Right now many brands are struggling with overstock due to the hardships with planning and purchasing the right amount of inventory. Do you have any advice on how to avoid falling into that trap, or how to get out of it once you are there?

First off, you need to take action in time. A lot earlier than most brands do. Maybe it’s harsh - but kill your darlings and stop suffering from the perpetual “buyer’s sickness” of continuously adding new styles. If an item hasn't sold within the first few weeks of the season, chances are it won't. Take action - activate it.

When facing significant overstock, you may need to focus on safe bets and best-sellers over a few seasons while offering discounts to quickly clear out excess inventory and free up capital.

However, there are cases when you don't want to devalue your brand in your primary sales channel. Then you must find another outlet for these unwanted products. This might involve exploring partnerships with outlet businesses or selling the items to another entity that can introduce them to the market, even if it means taking a hit on profit margins. This aspect also needs to be included in your planning - having a contingency outlet to move excess inventory without disrupting your core operations.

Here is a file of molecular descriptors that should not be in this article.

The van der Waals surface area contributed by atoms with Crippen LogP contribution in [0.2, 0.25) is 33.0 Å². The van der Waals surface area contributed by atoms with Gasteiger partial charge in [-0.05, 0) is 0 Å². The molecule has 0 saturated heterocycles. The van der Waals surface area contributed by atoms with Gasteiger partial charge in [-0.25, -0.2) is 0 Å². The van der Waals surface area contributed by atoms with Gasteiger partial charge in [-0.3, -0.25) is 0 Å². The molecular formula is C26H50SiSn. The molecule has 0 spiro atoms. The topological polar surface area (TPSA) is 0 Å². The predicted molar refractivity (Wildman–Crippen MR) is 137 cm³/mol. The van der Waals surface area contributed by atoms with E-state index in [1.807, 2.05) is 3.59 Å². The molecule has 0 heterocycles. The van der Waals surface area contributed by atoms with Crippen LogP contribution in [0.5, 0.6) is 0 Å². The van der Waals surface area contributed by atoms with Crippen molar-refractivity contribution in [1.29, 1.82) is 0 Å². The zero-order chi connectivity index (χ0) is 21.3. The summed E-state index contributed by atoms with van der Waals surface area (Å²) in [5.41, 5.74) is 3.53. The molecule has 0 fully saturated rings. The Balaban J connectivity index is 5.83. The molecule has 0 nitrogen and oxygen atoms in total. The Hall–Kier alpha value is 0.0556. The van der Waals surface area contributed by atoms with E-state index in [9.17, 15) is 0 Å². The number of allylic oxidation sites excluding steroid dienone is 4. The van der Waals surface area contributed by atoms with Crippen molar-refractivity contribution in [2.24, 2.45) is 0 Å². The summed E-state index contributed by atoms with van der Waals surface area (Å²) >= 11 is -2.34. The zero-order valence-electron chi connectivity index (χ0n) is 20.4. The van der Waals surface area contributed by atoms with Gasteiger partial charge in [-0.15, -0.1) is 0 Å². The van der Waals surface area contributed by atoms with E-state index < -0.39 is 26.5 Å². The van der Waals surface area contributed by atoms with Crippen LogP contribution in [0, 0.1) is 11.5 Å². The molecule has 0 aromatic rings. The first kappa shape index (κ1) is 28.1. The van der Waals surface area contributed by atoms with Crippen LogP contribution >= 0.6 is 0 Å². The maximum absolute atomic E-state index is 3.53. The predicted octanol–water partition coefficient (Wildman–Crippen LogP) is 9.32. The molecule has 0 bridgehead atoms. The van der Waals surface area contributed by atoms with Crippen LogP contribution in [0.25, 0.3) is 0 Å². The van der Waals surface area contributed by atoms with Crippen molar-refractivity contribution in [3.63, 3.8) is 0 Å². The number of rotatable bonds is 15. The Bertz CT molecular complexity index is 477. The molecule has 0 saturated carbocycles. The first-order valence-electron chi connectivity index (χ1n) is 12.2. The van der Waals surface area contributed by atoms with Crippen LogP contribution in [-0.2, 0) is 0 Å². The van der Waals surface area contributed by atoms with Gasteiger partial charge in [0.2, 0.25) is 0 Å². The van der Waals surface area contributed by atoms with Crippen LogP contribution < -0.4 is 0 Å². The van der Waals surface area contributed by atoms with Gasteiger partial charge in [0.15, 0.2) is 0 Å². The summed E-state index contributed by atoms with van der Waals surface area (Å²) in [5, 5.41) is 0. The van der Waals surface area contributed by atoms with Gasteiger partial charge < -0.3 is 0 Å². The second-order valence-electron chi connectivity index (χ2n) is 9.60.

Do you think it's more worthwhile to take an additional hit on profit margins to distribute the products through another channel rather than running a regular sale in your own channels?

In some cases, yes, it can be. It's often quite expensive, but in certain situations, it is the better option. It depends on your brand and overall strategy.‍

Is there a risk of waiting too long to see if a product starts selling?‍

Acting promptly is vital for managing inventory turnover and cash flow, especially in dynamic industries like sports and fashion with frequent seasonal shifts. Balancing core and novelty products is challenging, requiring continuous planning and monitoring. Failing to promptly address underperforming niche products can lead to excess inventory and cash flow issues, Keep an eye on them and never hold off on activating products that aren’t moving fast enough.


Do you have a process to keep track of specific products to monitor more closely?